Name: Pew Pew
Engine: HTML5 Canvas
Source on Github
I only decided to take part in 1GAM in the middle of January, so had only about a week or so to make my first entry (getting my excuses in early!). I've built a couple of simple games (Pong, Noughts and Crosses) using HTML5 canvas, so this seemed like a good place to start - learning a new game engine or framework well enough would have taken me past the end of the month.
I decided on a shoot-em-up game mainly because I haven't made one before, and it involves a fair number of things used in a lot of games:
- simple AI (enemies)
- player input (for controls)
- collision detection
- sprites/art (my previous games only used basic shapes rather than any artwork)
What went right
The main thing I got right: I finished in time! In fact, I finished a day early, and spent it tarting up the webpage for the game. I also amanaged to add most aspects I planned for (despite massive cuts to get it finished in time) - enemies, powerups and a final boss were the key elements I wanted to add.
What went wrong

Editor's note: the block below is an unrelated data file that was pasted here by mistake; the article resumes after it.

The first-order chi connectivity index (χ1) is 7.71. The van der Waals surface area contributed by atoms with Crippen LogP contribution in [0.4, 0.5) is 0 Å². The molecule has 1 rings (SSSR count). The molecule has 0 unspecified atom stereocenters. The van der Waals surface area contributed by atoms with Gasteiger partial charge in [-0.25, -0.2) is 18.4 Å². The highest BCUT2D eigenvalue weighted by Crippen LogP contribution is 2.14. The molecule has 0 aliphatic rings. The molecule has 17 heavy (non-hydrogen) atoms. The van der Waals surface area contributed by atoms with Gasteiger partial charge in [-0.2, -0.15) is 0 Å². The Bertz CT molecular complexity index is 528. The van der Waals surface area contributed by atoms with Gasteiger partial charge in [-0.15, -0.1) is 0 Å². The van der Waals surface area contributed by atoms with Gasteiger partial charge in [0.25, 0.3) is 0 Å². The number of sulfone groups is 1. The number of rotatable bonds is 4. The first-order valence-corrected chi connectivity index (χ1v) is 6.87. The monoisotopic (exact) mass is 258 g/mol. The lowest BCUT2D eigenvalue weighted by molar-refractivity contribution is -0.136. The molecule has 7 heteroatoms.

I decided to write the game from scratch, which turned out to be a huge mistake. I felt that using a framework or game engine would somehow be cheating (which seems to be quite a common feeling), but it meant that I had a huge amount of work to do in a very short space of time, even though my game was very small. The only reason I was able to finish was by using (read: nicking) code from tutorials to handle sprites and sounds. Lesson learned: always use a game engine! (unless you have a really really good reason)
This was my first entry into a time-limited contest, so my initial game turned out to be vastly too ambitious to finish. Originally I had planned on several enemies, different powerups, mutiple waves of enemies and an end boss. The finished game has a shield powerup, one wave of one type of enemy and a boss - basically everything trimmed back as far as possible. I think I lost quite a chunk of time towards the start of the project by trying to make everything in the code reusable - i.e. an Enemy object which could be extended for use in multiple enemy types (and the same for bosses and powerups). I soon realised that this was slowing me down, so largely abandoned this approach: in the source code you can see a Powerup object along with a setting which would show which powerup was active; in the end I just used a variable set to either on or off to activate a shield.
The code is also a bit of mess - there's UI code which is quite tightly coupled to the game logic - things like the 'Play' button and the message system (which flashes up 'Win!' or 'Lose') should probably be in another file, or at least abstracted in some way. As I mentioned above, there's also a lot of code which I'm not really using, as a result of trying to make everything reusable.